Discovery of what Indigenous culture is means two things, either going to visit or learning about it in other ways and it is through this approach that Will and David have come up with an ingenious innovation that they are enthusiastic to share.

Will continues: “The thing here is that this is not actually about me, or David, what we are planning is to be a kind of invisible bridge. Sure we will have our images, David’s connections, my restaurant but what people will engage with and enjoy are the incredible Indigenous stories and dishes prepared by guest chefs, experts in their fields, with deep and practical knowledge of indigenous cuisine. We invite and encourage attendance through the resonance people have with the Sarong Group, with the knowledge of David’s expertise, our bridge, but once here the journey becomes their own, and who knows they may leave having had a great meal, contributed to the support of two indigenous projects Handep Haruei  and Mother Jungle  that currently offer practical support to the indigenous Dayak women of Borneo, but also quite possibly they may leave thinking ‘What’s next, Lombok is not so far away, Toraja has great tourism opportunities and why not get into Borneo’s Dayak Culture before it disappears?’ These events are designed to open up all sorts of possibilities that may lead who knows where.”
So starting with an event every two months, held at the exquisite and atmospheric Som Chai Will and David will curate unique immersive culinary experiences, enhanced by visual media in the form of photography and film footage in the hope that all involved will come closer to the essence of what exactly what it means to be Indigenous. It maybe just what we have all been looking for, the ability to begin our reconnection to the multitude of real world cultures where, as Joseph Conrad wrote in Heart of Darkness “What thrilled you was just the thought of their humanity – like yours – the thought of your remote kinship with this wild and passionate uproar. “ This article was written for NOW! Bali, and originally published in February 2018
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The challenge to find a holiday destination in July to August is actually more difficult that you’d think, especially when you live on an island paradise, like Bali, and everything is at your doorstep. We have the school holidays to consider and I do like to get away with the kids, taking them somewhere different each year and giving them an opportunity to extend their knowledge and break out of their comfort zones. I call it backpacking with the kids, they call it travelling rough with dad.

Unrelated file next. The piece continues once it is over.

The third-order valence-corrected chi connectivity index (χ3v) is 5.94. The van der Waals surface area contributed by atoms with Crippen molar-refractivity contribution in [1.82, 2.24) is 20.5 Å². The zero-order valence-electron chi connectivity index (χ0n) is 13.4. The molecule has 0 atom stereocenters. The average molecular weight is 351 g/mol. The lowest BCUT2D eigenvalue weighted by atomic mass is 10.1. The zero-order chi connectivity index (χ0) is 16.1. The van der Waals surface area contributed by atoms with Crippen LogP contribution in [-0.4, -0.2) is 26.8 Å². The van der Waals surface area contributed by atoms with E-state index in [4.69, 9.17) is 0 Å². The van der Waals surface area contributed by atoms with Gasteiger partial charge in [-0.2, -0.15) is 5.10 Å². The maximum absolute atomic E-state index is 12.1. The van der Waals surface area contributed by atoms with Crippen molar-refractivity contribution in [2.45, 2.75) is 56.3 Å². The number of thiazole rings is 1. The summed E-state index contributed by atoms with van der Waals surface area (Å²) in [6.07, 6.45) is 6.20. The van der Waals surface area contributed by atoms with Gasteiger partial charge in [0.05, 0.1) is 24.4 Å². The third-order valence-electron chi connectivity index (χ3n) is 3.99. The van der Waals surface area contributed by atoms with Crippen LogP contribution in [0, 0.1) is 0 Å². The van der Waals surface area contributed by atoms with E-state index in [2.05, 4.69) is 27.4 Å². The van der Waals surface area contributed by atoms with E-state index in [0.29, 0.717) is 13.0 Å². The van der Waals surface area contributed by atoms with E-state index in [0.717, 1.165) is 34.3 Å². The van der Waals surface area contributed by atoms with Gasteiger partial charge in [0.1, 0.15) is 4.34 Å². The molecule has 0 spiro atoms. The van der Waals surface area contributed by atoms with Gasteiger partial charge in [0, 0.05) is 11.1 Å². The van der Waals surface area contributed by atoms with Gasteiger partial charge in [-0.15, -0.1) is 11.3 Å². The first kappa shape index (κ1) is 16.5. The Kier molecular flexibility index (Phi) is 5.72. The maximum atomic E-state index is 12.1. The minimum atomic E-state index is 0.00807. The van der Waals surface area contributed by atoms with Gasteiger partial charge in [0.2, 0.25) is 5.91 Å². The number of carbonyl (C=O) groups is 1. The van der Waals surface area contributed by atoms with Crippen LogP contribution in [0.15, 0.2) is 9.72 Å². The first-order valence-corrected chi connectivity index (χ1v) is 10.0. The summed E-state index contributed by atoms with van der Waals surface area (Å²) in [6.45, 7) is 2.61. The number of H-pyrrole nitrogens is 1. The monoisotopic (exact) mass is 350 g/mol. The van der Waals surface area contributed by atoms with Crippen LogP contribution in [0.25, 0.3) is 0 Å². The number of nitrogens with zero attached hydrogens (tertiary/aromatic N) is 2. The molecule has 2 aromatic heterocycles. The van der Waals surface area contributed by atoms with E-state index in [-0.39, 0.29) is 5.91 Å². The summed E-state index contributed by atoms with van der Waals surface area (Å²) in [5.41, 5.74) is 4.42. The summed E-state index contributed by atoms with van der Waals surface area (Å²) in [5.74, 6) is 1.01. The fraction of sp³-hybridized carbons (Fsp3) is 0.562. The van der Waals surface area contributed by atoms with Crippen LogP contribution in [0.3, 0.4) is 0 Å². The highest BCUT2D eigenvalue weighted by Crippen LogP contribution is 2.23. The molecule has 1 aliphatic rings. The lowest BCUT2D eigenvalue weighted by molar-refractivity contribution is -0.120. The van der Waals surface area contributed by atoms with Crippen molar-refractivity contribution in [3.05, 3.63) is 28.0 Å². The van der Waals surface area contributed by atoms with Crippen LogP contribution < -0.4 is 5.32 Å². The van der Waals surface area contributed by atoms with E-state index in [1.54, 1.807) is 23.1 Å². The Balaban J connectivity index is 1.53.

Everywhere in South East Asia at this time is in deluge, it is wet season during Bali’s dry so the decisions have to be made with one eye on the weather news. Sri Lanka though has two seasons at the same time, and while it rains it is also guaranteed sunshine, and given some research I discover that the north-east coast is best to visit between June to October. Also I discover that this area of the country had been torn by civil unrest, escalating to Civil War and then rebellious uprising since the year of my birth and peace is new but thankfully not fragile. One of the things we learn very quickly, and not I might add from anything taught in schools, is that war torn countries have been saved from the ravages of tourism. Not that I am advocating war as a method of preservation, it is just a fact, there has been little development in Sri Lanka and the tourism infrastructure is in early days.
I selected to start our journey at the ancient city of Anduraphura and travel to Trincomalee by private minibus. It seems to be the best way to get around as the roads are quite winding and the views promised to be sensational. Anduraphura is worth a visit, the impressive Buddhist stupas and the ruins mark the birthplace of Buddhism in Sri Lanka, you will find a lot of Buddhist landmarks across the country and they mark a history of how far and when Buddhism travelled across the south-eastern lands.